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Fashion-Incubator: Community Consulting Summary

Hi all — Skellie here. Our first foray into Community Consulting 2.0 has wrapped up. With 65+ insights shared, it’s time to summarize the main recommendations given into an actionable plan for Kathleen’s blog, Fashion-Incubator.

If you’re new to the project, you might want to read the Community Consulting launch post and take a look at the post where Fashion-Incubator was opened for critique.

Every inch of the blog was pored over and evaluated, which has helped build a comprehensive body of tips and lessons we can all learn from.

In what follows, I’ll try to summarize the key recurring themes from the feedback Fashion-Incubator received.

Width issues

The most frequently mentioned aspect of the blog was its 4-column layout. At a 1024 x 768 resolution — the resolution most visitors would be using — the fourth column did not fully fit on the screen. Visitors can’t be expected to scroll around horizontally to view the full design of the site.

A common solution presented was to simplify the design down to three columns — something I strongly agree with.

A number of readers also felt the information on the page was too compacted. The space freed up by removing a column could be used to add more whitespace between the columns remaining. This would make the page more readable and inviting overall, and help to make the content stand out from the sidebars.

More simplicity needed

Many readers also felt the blog would benefit from greater simplicity. The sidebars are filled with links, ads and information which many readers felt could be done away with.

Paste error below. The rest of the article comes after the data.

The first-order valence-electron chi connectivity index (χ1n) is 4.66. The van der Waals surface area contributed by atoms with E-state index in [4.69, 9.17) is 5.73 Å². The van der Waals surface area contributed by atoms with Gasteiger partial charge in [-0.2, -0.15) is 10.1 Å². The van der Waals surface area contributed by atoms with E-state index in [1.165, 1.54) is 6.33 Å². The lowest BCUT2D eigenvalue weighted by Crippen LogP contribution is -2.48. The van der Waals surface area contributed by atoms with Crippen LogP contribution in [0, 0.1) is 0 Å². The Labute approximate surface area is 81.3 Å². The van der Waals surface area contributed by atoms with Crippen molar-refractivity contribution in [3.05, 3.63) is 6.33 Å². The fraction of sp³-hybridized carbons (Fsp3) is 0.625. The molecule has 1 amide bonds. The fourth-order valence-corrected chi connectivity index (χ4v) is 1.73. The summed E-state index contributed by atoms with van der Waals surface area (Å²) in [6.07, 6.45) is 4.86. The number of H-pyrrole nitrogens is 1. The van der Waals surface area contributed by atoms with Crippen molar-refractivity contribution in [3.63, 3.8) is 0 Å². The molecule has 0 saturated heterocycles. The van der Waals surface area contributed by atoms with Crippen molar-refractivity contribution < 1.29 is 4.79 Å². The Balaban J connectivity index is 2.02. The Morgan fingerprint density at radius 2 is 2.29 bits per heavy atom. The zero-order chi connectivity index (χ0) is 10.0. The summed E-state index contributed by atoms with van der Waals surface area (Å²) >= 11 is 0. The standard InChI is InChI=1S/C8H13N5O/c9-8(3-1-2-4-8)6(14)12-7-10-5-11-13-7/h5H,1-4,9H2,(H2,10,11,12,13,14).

De-cluttering is an important practice because for every inessential item you subtract, you’re allowing a bigger chunk of reader attention to go towards what is important. My suggestions for de-cluttering the blog are:

  • Remove the calendar widget and archives in the sidebar. As many readers pointed out, visitors are much more likely to browse by title rather than date. A separate archives page with post titles would be more useful, and would help de-clutter.
  • Move links and resources to a separate page. There are a lot of good resources here, but many readers found that it was too much information presented at once, and the overall effect was distracting. I’d suggest moving these links and resources to their own dedicated page.
  • Remove recent entries. The blog is only showing short post excerpts on the page, meaning it is already much easier for readers to scroll down the page than it is to pick out titles from a chunk of text. Kathleen will be able to free up a lot of space by removing this element.
  • Simplify Amazon advertising. Many commenters found the number of Amazon ads overwhelming. Kathleen has highlighted that these are important resources for her readership, but I would suggest offering affiliate links to the books on a separate ‘essential resources’ page, linked prominently towards the top of the sidebar. I’d also suggest cutting down the number of Amazon books advertised on the main page. Focusing more attention on less ads will lead to more click-throughs overall.
  • Simplify other advertising. Some readers felt that the amount of advertising overall impacted on their engagement with the blog. One thing Kathleen might consider is to assess her advertising strategy and retain only the ads that are performing well.

A more vibrant design

Another commonly cited issue was that some readers felt the design was too plain. A frequent suggestion was to add a logo or header image to the site — something that will not only make the blog more visually interesting, but will also help with branding and differentiating the blog from its competitors. Another simple way to liven up the design would be to add more imagery and formatting to posts.